The Russian government on Wednesday formally branded the U.S. National Endowment for Democracy as an "undesirable" operation, a designation that will force the civil society advocates to shut down their offices and cease issuing grants to Russian rights groups.
In a statement carried by the official Tass news agency, the Russian Foreign Ministry accused the democracy-promoting nongovernmental organization of activities "aimed at destabilizing the internal situation in countries that pursue an independent policy."
The Congress-funded group is the first U.S. operation to be targeted since passage of legislation this summer empowering Russia's prosecutor general to expel foreign agencies considered a threat to Russian "defense and constitutional order."
The law enhances Russia's attempts to deter its citizens from joining foreign-instigated movements to support opposition political activities in a country that has grown increasingly authoritarian since President Vladimir Putin returned to the Kremlin helm in 2012.
An earlier measure passed three years ago required foreign NGOs that distribute funds or significant aid to allied Russian groups to register with the government as "foreign agents."
"The law on undesirable organizations is the latest in a series of highly restrictive laws that limit the freedom of Russian citizens," the National Endowment for Democracy said in a statement. "This law, as well as its predecessors, contravenes Russia's own constitution as well as numerous international laws and treaties."
The State Department also lashed out at the Russian move to drive the pro-democracy group out of the country.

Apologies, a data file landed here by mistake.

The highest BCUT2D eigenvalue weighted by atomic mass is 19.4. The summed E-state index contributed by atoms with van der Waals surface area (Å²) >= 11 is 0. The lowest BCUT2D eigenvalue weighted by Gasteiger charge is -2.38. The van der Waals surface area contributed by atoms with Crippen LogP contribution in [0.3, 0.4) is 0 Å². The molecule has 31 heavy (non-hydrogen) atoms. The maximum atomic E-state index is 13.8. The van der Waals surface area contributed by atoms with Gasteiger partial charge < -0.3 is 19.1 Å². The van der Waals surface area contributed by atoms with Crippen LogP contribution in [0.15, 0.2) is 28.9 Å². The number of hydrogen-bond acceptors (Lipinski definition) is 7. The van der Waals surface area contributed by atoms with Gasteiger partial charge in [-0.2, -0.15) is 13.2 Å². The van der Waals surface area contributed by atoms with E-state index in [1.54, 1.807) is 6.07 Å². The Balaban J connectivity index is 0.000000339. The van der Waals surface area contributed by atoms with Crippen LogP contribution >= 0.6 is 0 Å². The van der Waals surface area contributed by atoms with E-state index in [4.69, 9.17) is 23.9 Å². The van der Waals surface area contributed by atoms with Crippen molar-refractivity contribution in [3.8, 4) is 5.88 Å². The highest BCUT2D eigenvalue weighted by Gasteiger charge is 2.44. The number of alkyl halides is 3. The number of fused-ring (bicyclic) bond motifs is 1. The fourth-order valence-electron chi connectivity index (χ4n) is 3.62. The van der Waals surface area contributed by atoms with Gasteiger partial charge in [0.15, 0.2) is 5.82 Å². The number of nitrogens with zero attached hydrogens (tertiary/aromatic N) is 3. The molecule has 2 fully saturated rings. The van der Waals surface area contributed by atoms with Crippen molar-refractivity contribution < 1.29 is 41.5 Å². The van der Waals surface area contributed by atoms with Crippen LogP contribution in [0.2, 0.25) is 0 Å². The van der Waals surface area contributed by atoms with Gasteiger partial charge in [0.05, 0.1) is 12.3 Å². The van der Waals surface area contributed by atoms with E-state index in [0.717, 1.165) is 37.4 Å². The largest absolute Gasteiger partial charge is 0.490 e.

"We are deeply troubled by Russia’s formal designation of the National Endowment for Democracy as a so-called 'undesirable' organization. This designation only heightens our concern that the so-called 'undesirables' law will further restrict the work of civil society in Russia," said the statement issued Tuesday, when the Russian Justice Ministry approved the prosecutor's claim that the group sought to undermine Russian security. "This action is a further example of the Russian government’s growing crackdown on independent voices and another intentional step to isolate the Russian people from the world."
The Russian Foreign Ministry statement mocked the U.S. government's expression of dismay.
"Profound concerns of the U.S. State Department over the future of Russian civil society ... are clearly hypocritical," the statement said. "It is a nongovernmental organization only on paper. In reality, it has got its money from the U.S. budget, including funds allocated by intelligence bodies, ever since its foundation."
Other U.S.-based civil society groups have decided to close their Russian operations.
"It is with regret, but with confidence that it is the right decision, that we share the news that the MacArthur Foundation will close its branch office in Moscow," the independent philanthropic organization said in a statement last week.
It cited the recent legislation as the impetus for its departure, saying the law made it "all but impossible for international foundations to operate effectively and support worthy civil society organizations in that country."
U.S.-Russian relations have sunk to a post-Cold War low in recent years as Putin and his United Russia party that dominates all political institutions have moved to dilute Western influence in the country and to cast pro-democracy activities as foreign interference in the country's domestic affairs.
Tension between the former Cold War rivals has been particularly sharp since Russia seized and annexed Ukraine's Crimean peninsula in March 2014. The Kremlin has sought to justify the action as necessary to protect the region's predominantly Russian population from what it cast as a U.S.-backed coup against former Ukrainian President Viktor Yanukovich, a staunch Kremlin ally.
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